Here’s a current snapshot of the Windows installer:
nomic.net/~uckelman/tmp/vass … indows.exe
There are two install types:
Standard (“I fear my computer, I just want to play games”)
Custom (“I am 1337, show me all the knobs I can turn”)
If you choose Standard, the only choice you have left to make is whether
to start VASSAL immediately on the last page of the installer.
If you choose Custom, you get to specify the install directory, whether
you want desktop and quick launch icons, and if/where in your start menu
VASSAL should go.
Right now, the installer doesn’t handle two things which it should:
Uninstalling previous versions of VASSAL.
Checking that the user has a sufficiently recent JRE, and installing
one if necessary.
- It would be nice to have some artwork to use for the left pane on the
start and finish pages, as well as a good icon for the top banner. We need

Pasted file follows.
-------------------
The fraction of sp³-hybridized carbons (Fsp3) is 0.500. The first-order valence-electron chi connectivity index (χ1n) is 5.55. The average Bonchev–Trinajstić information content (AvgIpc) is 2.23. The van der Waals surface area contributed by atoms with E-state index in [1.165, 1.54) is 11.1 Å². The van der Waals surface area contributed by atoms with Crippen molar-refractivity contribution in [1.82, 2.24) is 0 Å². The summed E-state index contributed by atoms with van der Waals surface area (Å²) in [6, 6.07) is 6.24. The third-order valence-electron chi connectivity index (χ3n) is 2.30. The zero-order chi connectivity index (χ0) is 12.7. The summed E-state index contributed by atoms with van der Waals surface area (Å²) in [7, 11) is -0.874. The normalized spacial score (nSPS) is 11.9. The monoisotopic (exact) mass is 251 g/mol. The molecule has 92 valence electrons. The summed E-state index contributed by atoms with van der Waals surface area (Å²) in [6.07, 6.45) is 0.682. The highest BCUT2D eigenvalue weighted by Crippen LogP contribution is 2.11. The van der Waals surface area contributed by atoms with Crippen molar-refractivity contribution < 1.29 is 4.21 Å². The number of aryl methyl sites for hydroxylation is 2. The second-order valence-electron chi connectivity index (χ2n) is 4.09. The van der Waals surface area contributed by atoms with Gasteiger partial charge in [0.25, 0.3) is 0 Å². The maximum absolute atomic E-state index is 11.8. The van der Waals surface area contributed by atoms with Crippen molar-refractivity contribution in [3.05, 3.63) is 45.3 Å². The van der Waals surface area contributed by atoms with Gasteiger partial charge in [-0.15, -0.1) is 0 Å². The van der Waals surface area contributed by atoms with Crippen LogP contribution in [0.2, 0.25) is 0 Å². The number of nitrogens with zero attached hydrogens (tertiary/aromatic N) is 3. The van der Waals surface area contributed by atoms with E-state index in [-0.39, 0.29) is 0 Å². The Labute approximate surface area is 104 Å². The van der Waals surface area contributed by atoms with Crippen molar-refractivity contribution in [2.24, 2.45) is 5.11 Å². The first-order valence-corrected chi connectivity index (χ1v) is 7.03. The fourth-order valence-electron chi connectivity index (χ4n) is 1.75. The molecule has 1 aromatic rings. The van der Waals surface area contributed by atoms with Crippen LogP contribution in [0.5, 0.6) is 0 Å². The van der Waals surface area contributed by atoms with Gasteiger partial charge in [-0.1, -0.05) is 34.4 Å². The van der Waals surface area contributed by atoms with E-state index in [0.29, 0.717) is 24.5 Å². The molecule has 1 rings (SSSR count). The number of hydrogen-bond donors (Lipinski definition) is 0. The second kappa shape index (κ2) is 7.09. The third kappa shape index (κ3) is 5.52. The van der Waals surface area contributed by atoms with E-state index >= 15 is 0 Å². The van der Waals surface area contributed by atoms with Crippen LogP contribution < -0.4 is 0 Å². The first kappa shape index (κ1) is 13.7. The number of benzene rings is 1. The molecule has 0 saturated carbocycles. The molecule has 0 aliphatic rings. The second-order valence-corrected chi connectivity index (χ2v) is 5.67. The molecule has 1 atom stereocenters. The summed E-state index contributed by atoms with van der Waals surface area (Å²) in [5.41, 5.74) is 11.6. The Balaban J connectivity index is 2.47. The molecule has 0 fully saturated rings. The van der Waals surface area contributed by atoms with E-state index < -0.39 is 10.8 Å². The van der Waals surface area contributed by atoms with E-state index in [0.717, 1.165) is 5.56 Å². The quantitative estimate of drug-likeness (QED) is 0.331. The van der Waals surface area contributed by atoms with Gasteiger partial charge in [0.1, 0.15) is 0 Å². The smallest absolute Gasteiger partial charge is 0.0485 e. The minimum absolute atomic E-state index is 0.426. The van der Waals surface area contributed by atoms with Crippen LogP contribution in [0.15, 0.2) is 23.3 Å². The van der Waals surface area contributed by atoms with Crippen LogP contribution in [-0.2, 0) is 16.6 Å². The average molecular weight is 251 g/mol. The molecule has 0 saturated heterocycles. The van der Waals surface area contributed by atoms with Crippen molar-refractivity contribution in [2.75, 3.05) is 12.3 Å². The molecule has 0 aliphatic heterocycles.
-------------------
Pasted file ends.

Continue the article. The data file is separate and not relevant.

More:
a good icon anyway for the shortcuts… I keep thinking that I might
commission one from a friend who’s a graphic artist.
Comments are welcome. In particular, I’d like to have opinions on how we
should handle installing a JRE. It’s not too hard to check whether an
appropriate one exists. If so, then there’s nothing for the installer
to do and it can skip that step. On the other hand, if you need a (newer)
JRE, then clearly the Custom install should tell you that, but let you
uncheck a box for it if you don’t want it to be done automatically. (Not
having a suitable JRE won’t prevent VASSAL from installing, it will just
prevent it from running afterwards. It’s also possible that the check for
the JRE failed even though there is really a suitable JRE around, and the
user knows this, so in that case we don’t want to force a JRE on him.)
What I’m not certain about is how the Standard install should handle it.
If we take the approach that the Standard install should require as
little user input as possible, then the least we can get away with is a
page telling the user that a JRE will be downloaded, the installer for it
will come up, and that he should choose the defaults. (I don’t think it’s
possible to install a JRE without any user input…) That gives the user
a chance to cancel out if he really doesn’t want a new JRE, and gives him
an easy path through the installation otherwise.